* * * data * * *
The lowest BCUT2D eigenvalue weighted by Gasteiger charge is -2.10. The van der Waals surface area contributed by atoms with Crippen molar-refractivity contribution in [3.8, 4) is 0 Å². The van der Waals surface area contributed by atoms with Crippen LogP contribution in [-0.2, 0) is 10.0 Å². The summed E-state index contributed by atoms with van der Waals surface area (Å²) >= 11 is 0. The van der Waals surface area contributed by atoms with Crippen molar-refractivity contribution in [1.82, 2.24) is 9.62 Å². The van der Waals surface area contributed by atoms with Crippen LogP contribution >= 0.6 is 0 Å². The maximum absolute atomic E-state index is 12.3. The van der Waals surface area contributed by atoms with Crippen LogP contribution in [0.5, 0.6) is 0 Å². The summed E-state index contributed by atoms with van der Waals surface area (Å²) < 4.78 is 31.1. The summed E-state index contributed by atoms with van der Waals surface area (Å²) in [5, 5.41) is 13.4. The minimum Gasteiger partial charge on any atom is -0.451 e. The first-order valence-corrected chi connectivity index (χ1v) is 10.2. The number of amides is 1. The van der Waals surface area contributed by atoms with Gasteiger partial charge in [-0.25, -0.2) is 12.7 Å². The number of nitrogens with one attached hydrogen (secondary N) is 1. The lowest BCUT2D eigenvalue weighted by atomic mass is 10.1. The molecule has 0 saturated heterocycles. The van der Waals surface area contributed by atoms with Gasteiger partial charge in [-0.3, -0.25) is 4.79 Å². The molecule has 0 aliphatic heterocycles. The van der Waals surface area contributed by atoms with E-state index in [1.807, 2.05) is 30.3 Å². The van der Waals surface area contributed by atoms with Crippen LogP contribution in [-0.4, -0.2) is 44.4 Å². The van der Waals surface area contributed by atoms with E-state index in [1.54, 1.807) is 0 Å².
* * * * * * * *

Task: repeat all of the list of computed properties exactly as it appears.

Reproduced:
The lowest BCUT2D eigenvalue weighted by Gasteiger charge is -2.10. The van der Waals surface area contributed by atoms with Crippen molar-refractivity contribution in [3.8, 4) is 0 Å². The van der Waals surface area contributed by atoms with Crippen LogP contribution in [-0.2, 0) is 10.0 Å². The summed E-state index contributed by atoms with van der Waals surface area (Å²) >= 11 is 0. The van der Waals surface area contributed by atoms with Crippen molar-refractivity contribution in [1.82, 2.24) is 9.62 Å². The van der Waals surface area contributed by atoms with Crippen LogP contribution >= 0.6 is 0 Å². The maximum absolute atomic E-state index is 12.3. The van der Waals surface area contributed by atoms with Crippen LogP contribution in [0.5, 0.6) is 0 Å². The summed E-state index contributed by atoms with van der Waals surface area (Å²) < 4.78 is 31.1. The summed E-state index contributed by atoms with van der Waals surface area (Å²) in [5, 5.41) is 13.4. The minimum Gasteiger partial charge on any atom is -0.451 e. The first-order valence-corrected chi connectivity index (χ1v) is 10.2. The number of amides is 1. The van der Waals surface area contributed by atoms with Gasteiger partial charge in [-0.25, -0.2) is 12.7 Å². The number of nitrogens with one attached hydrogen (secondary N) is 1. The lowest BCUT2D eigenvalue weighted by atomic mass is 10.1. The molecule has 0 saturated heterocycles. The van der Waals surface area contributed by atoms with Gasteiger partial charge in [-0.3, -0.25) is 4.79 Å². The molecule has 0 aliphatic heterocycles. The van der Waals surface area contributed by atoms with E-state index in [1.807, 2.05) is 30.3 Å². The van der Waals surface area contributed by atoms with Crippen LogP contribution in [-0.4, -0.2) is 44.4 Å². The van der Waals surface area contributed by atoms with E-state index in [1.54, 1.807) is 0 Å².